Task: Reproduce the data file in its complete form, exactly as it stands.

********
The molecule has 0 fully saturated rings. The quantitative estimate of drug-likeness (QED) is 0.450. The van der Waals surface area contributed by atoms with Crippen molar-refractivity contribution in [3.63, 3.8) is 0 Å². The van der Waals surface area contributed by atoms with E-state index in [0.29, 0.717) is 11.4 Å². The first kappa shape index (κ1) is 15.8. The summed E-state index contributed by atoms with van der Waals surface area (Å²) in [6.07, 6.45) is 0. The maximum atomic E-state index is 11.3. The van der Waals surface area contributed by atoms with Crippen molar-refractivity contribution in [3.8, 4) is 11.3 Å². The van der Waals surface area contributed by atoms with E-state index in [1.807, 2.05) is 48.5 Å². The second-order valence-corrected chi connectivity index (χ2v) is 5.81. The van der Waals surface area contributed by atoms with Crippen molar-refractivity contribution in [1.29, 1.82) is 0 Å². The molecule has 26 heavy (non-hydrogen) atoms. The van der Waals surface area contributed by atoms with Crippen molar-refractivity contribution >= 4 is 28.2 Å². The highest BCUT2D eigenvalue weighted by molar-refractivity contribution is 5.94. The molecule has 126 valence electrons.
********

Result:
The molecule has 0 fully saturated rings. The quantitative estimate of drug-likeness (QED) is 0.450. The van der Waals surface area contributed by atoms with Crippen molar-refractivity contribution in [3.63, 3.8) is 0 Å². The van der Waals surface area contributed by atoms with E-state index in [0.29, 0.717) is 11.4 Å². The first kappa shape index (κ1) is 15.8. The summed E-state index contributed by atoms with van der Waals surface area (Å²) in [6.07, 6.45) is 0. The maximum atomic E-state index is 11.3. The van der Waals surface area contributed by atoms with Crippen molar-refractivity contribution in [3.8, 4) is 11.3 Å². The van der Waals surface area contributed by atoms with E-state index in [1.807, 2.05) is 48.5 Å². The second-order valence-corrected chi connectivity index (χ2v) is 5.81. The van der Waals surface area contributed by atoms with Crippen molar-refractivity contribution in [1.29, 1.82) is 0 Å². The molecule has 26 heavy (non-hydrogen) atoms. The van der Waals surface area contributed by atoms with Crippen molar-refractivity contribution >= 4 is 28.2 Å². The highest BCUT2D eigenvalue weighted by molar-refractivity contribution is 5.94. The molecule has 126 valence electrons.